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The hero’s story starts with a change in their ordinary life. Joseph Campbell, an American professor had said: “We must let go of the life we have planned, so as to accept the one that is waiting for us” in his observation and study of stories around the world, he came to a conclusion in his book, “the Hero with a thousand faces”, that stories are just variations of the same theme: the mono myth; the hero’s journey.
Before books, television, and the printed press, people pass on interesting events orally – storytelling – an exciting and intimate experience shared between the storyteller and the audience.
The Odyssey, possibly a collection of oral poems, documented and became one of the oldest written epics. The story began with the return of Odysseus – our hero – from the Trojan War. During his journey home, he is met with many challenges and then their resolution. A complete fit to the mould of the mono myth.
It is clear that Homer took inspiration from the Trojan War, Greek mythology and religion, and shaped his protagonists as masculine, intelligent and courageous war heroes.
From the point of view of a contemporary man, the purpose of Homer’s epics only seemed to serve as entertainment. Since a poet is neither a historian nor a journalist. However, in Ancient Greece, they may function as both. Homer’s tales are possibly an elaborated, and overdramatized narrative of historical events. He merely recounted a familiar story to his audience, who already assumed it to be true.
Fast forward about 24 hundred years lands us at the 16th century. Even after so many years, the audience’s love for heroic tales haven’t changed at all. Shakespeare’s second historical tetralogy ended with the play Henry V. Though is not a direct manifestation of the Odyssey. For King Henry’s journey, trial and then his victory have no correlations with Odysseus’ voyage. Yet, it is difficult to deny the similarities between their themes.
Just like Joseph Campbell’s hero, King Henry faced impossible odds, and only arrived gloriously victorious after pure strength, determination, and a healthy dosage of hyper-masculinity. Words like honour, courage and valiant are repeated many times to highlight the righteous characteristics of our hero.
And in parallel to the Odyssey, Shakespeare based his characters and settings to historical events. Henry V is heavily inspired by the Hundred Year War, and remained loyal to its story with the exception of exaggerations for dramatic effects.
Four hundred years later, the audience’s craving for heroic tales still have not been quenched. Roland Emmerich’s film “Independence Day” is the evidence. Accompanying the fast paced evolution of technology and space exploration came the ever growing genre of science fiction. Independence day is based on a war, but a fictional one, and the main protagonist is a young, muscular, military man facing an army of aliens.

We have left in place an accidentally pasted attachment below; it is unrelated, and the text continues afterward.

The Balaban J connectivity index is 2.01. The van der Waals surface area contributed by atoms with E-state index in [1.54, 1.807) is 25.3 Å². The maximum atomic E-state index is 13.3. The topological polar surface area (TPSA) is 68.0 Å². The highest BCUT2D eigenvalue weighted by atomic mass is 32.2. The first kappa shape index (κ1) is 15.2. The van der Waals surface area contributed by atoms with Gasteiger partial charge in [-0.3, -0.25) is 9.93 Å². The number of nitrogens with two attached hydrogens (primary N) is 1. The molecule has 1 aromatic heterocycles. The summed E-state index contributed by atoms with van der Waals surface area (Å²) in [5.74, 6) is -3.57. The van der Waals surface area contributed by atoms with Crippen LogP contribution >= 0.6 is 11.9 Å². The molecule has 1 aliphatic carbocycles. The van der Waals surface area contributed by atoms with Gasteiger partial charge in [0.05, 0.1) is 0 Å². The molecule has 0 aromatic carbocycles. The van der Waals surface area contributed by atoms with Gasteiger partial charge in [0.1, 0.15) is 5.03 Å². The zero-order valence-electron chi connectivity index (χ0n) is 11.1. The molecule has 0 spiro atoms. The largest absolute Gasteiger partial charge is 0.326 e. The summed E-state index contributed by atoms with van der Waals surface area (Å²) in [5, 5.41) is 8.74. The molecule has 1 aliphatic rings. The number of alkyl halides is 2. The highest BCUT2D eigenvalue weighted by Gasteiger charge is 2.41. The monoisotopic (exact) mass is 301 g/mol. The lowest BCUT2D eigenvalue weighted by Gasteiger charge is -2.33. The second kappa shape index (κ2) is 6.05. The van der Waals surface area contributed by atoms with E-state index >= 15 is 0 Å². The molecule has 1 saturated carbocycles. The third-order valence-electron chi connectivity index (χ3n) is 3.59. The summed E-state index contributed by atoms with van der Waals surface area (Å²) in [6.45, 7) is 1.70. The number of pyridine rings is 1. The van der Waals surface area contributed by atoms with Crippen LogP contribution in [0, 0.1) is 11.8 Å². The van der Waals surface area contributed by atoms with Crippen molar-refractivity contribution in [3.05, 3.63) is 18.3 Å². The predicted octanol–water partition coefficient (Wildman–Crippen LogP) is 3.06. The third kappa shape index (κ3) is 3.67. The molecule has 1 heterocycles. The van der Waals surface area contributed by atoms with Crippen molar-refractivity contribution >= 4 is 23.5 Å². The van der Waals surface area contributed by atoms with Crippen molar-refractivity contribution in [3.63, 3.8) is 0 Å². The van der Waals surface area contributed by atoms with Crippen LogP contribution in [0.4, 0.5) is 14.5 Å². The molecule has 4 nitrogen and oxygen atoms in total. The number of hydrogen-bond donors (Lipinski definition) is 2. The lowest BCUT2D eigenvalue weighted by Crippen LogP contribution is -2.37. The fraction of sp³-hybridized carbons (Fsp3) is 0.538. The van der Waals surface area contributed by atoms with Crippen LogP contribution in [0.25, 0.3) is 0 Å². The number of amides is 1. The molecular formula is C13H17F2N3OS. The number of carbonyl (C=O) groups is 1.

All three stories can be summarised by Carol Thomas in a single sentence, “The greatest theme is a city doomed and forsaken by its gods and under attack by alien forces.” Quite literally in “Independence day”
Perhaps the most important thing about heroic texts and their manifestations are not what influenced its creation but how it impacts the world afterwards. The odyssey became the most well-known ancient Greek text, and by extension, Homer himself became a legendary poet.
In the book of “Homer and his influence” John Scott had even boldly stated that, “what the Greeks might have been, if there had been no homer, we cannot guess, but what they were at their best was largely because of him.”
Like Homer, Shakespeare is also elevated for his compositions. The play Henry V had a significant impact on matters of war, courage and motivation.
Winston Churchill had described the historical battle of Agincourt as “the most heroic of all the land battles England has ever fought.” And was extremely inspired by Shakespeare’s adaptation.
King Henry’s speech in act 4 scene 3 had inspired many. During world war II, it was broadcasted during a radio programme. And during the war, the ministry requested a film remake of the play for propaganda potency. The director Laurence Olivier had said “Looking back, don’t think we could have won the war without ‘Once more unto the breach…’ somewhere in our soldiers’ hearts.”
The worship of heroes and valour also extends to the film “Independence Day”. Likewise to King Henry, the president of this film rallied his people and gave a memorable motivational speech.
The defeat and crunch of the enemies is not cruel, for it is necessary. This is the ruthlessness of the good king.
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